Angelo has given no reason for optimism

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Contrary to the impression the headline leaves, I consider myself an optimistic, glass is half-full kind of guy. But every now and then, I like to turn up the heat and play a different role.

Allow me to indulge myself as I assess the prospects of the Bears becoming major players in the free agent market, which begins three weeks from today.

It’s important to preface this post by making it known that Jerry Angelo does not sign the checks for the players. I don’t want my comments taken out of context and to have them mistaken as misplaced aggression. The checks are signed by the McCaskey family, an outfit that has no other means of support but its football franchise, hence, it cannot risk carelessly throwing money around — say, like a Jerry Jones or a Daniel Snyder — and hurting the financial stability of its kin.

With that said, it is Angelo’s responsibility — and an unfortunately difficult one at that — to be a savvy investor and know where to spread the money around. One of the primary reasons why Angelo believes in “rewarding his own players” is because by signing them to contract extensions before they hit the open market, he can get a hometown discount. In stock market terms, that’s buying low when there’s not as much risk involved and yet still have the propensity to get a good return on investment.

One thing you will almost never see the Bears do is set the market on a player in free agency. For one thing, free agents rarely live up to the contract they sign because teams are inclined to offer more money than what that player is worth because they’re buying him out of an intense need at the position. Whereas the Bears have an awful lot of glaring needs on both sides of the ball, you won’t see them set the bar and make a strong play for the top-tier talent that will be available when free agency kicks off at the end of the month.

Yes, the Bears have been players in the past, most notably for John Tait and Muhsin Muhammad. But Tait was an exception because the Bears badly needed an offensive tackle and he was just entering his prime. Muhammad, on the other hand, was a mistake. He was already on the wrong side of 30, and his price tag was boosted because he had led the league with 1,405 yards and 16 touchdowns the year before the Bears signed him. Those are numbers he certainly would not have had if it weren’t for Steve Smith suffering an injury and missing 15 games in 2004.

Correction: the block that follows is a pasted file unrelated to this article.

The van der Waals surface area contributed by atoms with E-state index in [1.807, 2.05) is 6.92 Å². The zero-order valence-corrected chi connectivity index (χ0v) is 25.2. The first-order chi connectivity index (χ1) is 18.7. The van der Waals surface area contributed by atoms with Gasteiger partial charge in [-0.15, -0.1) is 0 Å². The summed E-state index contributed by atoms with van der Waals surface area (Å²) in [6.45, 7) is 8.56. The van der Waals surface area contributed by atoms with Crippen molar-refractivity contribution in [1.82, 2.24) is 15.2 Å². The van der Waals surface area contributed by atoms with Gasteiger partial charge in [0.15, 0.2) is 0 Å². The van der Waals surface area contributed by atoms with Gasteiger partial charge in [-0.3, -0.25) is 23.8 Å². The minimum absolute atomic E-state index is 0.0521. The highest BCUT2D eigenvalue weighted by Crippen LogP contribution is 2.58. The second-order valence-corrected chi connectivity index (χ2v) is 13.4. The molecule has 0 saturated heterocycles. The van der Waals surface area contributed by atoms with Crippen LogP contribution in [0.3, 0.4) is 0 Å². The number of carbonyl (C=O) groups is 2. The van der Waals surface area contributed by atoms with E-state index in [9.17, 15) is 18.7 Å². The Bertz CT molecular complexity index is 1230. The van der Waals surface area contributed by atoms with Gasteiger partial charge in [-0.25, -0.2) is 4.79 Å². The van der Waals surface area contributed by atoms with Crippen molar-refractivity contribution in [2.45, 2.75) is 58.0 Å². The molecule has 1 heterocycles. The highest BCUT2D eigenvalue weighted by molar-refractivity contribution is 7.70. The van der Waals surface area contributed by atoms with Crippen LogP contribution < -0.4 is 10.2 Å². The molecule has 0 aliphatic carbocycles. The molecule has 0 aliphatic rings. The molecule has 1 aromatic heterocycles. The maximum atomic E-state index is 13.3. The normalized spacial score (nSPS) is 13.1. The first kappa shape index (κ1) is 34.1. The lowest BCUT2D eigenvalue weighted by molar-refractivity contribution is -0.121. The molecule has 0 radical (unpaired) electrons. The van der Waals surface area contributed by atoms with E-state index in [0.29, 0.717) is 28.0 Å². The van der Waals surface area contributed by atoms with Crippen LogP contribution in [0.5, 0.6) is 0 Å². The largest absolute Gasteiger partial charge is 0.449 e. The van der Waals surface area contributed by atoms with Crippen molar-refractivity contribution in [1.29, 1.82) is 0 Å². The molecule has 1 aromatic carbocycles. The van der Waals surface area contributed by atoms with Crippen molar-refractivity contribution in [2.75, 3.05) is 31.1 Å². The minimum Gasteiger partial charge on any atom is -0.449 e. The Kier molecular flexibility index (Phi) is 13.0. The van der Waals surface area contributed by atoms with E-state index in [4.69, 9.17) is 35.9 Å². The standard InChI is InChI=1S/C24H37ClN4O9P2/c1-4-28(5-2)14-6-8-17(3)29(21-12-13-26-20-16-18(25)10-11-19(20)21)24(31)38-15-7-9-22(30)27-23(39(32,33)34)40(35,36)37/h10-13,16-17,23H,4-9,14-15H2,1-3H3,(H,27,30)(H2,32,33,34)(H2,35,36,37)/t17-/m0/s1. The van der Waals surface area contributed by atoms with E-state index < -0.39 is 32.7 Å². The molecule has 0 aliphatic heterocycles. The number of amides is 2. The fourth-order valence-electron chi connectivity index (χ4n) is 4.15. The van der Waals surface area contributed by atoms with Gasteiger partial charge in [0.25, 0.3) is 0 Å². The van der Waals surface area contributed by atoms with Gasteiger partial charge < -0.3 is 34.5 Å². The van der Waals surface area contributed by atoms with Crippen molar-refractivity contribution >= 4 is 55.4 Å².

Angelo essentially acknowledged his mistake by cutting Muhammad before this past season and also making it known this off-season that he believes “it all starts with the quarterback”, and getting a No. 1 receiver is not high on his priority list.

I frequently make the rounds on the web, reading what fans have to say about what they think the Bears need to do to fix their problems. Naturally, the first two names to be mentioned at the receiver position are T.J. Houshmandzadeh, the Pro Bowler from Cincinnati who will be the top wideout on the market, and Anquan Boldin, the disgruntled Pro Bowl receiver for the NFC champion Arizona Cardinals, a player that wants to be traded.

Houshmandzadeh, while a talented player, was always the No. 2 receiver behind Chad Johnson in Cincinnati and he’ll certainly command the salary of a No. 1. Plus, he’ll turn 32 in September and is likely on the downside of his career.

Boldin, on the other hand, may not be going anywhere. Larry Fitzgerald, the Cardinals’ other stud wide receiver, has said he’ll restructure his contract, if necessary, to keep Boldin happy. And even if the Cardinals do trade Boldin, whatever team does acquire him will sign him to an extension worth a boatload of money.

As for the quarterback position, I keep hearing fans call for the Bears to acquire New England’s Matt Cassel, Philadelphia’s Donovan McNabb, and Arizona’s Kurt Warner. None of those players are going anywhere. Cassel was tagged by the Patriots, meaning it would cost two first round draft picks to get him. McNabb is likely to get a contract extension, or at least fulfill the remainder of his current one. And Warner, the quarterback with the best chance of leaving, albeit a small one, will likely re-sign with the Cardinals or retire from football.

Other names being thrown around include Tennessee’s mammoth defensive tackle Albert Haynesworth, Baltimore outside linebacker Terrell Suggs, and Oakland cornerback Nnamdi Asomugha. All of these players are attractive because they’re the cream of the crop at their positions. Don’t expect to see a single one wearing navy and burnt orange next year. Names you might need to get used to include Chris Simms, Mike Furrey, and John St. Clair.

It’s not that Angelo can’t recognize talent — although he sometimes overvalues his own players. It’s that he’s got a limited budget to work with and is trying to get the most bang for his buck. Just remember the stock market analogy.

So, while other teams in the league will be busting down the doors looking for hot new items on the Black Friday of the NFL in three weeks, expect Angelo to be browsing through the bargain bin.

At least he won’t be shopping at the dollar store — we hope.

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